The state’s unannounced use of facial-recognition software blew up in Attorney General Mike DeWine’s face. He recovered by appointing a committee to check how the software is being used, but he missed a good opportunity to bring the public into the process.
It’s not too late for DeWine to do something about this, and he should.
He ignited a controversy in August when he announced that law-enforcement agencies had gone through the state’s database of driver’s license photos with facial-recognition software that could determine whether any photos matched police mug shots. The cross-checks had been going on for several weeks. DeWine had never made public his plans to use this technology, which prompted concerns about its use.
The nine-member review committee held its first meeting Tuesday, and DeWine wasted no time in expanding its responsibilities.
Over the next two months, it is to look at every aspect of the Ohio Law Enforcement Gateway, the Internet-based system that allows law-enforcement agencies to share information. The committee’s goal is to make sure that protections of innocent citizens’ privacy are in place.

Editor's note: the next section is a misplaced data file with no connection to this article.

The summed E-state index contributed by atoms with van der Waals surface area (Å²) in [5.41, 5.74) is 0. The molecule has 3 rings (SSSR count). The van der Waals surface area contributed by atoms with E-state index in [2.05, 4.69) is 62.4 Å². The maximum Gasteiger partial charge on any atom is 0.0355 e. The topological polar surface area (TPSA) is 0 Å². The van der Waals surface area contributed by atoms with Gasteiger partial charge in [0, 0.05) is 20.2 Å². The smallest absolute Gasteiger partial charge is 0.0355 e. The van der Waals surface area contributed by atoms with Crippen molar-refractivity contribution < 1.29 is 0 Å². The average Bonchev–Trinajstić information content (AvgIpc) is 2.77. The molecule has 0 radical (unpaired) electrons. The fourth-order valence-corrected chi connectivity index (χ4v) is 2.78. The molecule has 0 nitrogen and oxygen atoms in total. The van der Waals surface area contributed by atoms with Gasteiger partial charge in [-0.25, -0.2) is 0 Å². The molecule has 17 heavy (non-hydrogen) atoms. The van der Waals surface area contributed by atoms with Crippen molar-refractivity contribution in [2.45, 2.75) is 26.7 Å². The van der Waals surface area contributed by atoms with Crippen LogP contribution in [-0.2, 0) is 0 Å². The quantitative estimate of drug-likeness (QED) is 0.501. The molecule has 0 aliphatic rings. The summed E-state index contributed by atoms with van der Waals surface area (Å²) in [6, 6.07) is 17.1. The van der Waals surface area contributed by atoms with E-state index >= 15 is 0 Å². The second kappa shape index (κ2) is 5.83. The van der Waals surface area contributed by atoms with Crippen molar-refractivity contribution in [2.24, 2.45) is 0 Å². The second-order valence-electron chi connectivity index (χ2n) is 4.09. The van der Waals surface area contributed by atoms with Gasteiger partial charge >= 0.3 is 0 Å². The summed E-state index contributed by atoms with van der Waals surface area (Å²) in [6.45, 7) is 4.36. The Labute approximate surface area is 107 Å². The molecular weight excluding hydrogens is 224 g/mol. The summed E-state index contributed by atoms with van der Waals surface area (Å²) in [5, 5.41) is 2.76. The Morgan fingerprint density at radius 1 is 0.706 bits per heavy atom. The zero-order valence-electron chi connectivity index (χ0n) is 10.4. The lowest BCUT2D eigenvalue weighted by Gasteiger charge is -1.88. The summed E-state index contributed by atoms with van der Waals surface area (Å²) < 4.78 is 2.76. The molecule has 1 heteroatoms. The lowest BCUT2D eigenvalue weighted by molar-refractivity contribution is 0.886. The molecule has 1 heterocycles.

Why are there no ordinary citizens on the committee? It’s headed by two former justices of the Ohio Supreme Court and consists of judges, a prosecutor, a coroner and law-enforcement leaders. Certainly the committee needs their expertise, but these high-profile Ohioans will be coming at privacy issues from a set of experiences that don’t necessarily mirror those of many Ohioans.
When DeWine announced that he would form the committee, the Ohio chapter of the American Civil Liberties Union asked for a seat on it. DeWine ignored the request.
He ought to give the idea another look and appoint someone to the committee from outside the law-enforcement community and criminal justice system.
- Our Opinion: Review of privacy protections should include an ordinary citizen
- Group to review use of facial recognition technology by police
- DeWine defends using driver’s license photos for law enforcement
- Ohio admits facial recognition used to scour state driver’s license database without public knowledge
- Ohio advisory group to review face recognition use by authorities
- Ohio advisory group to review face recognition use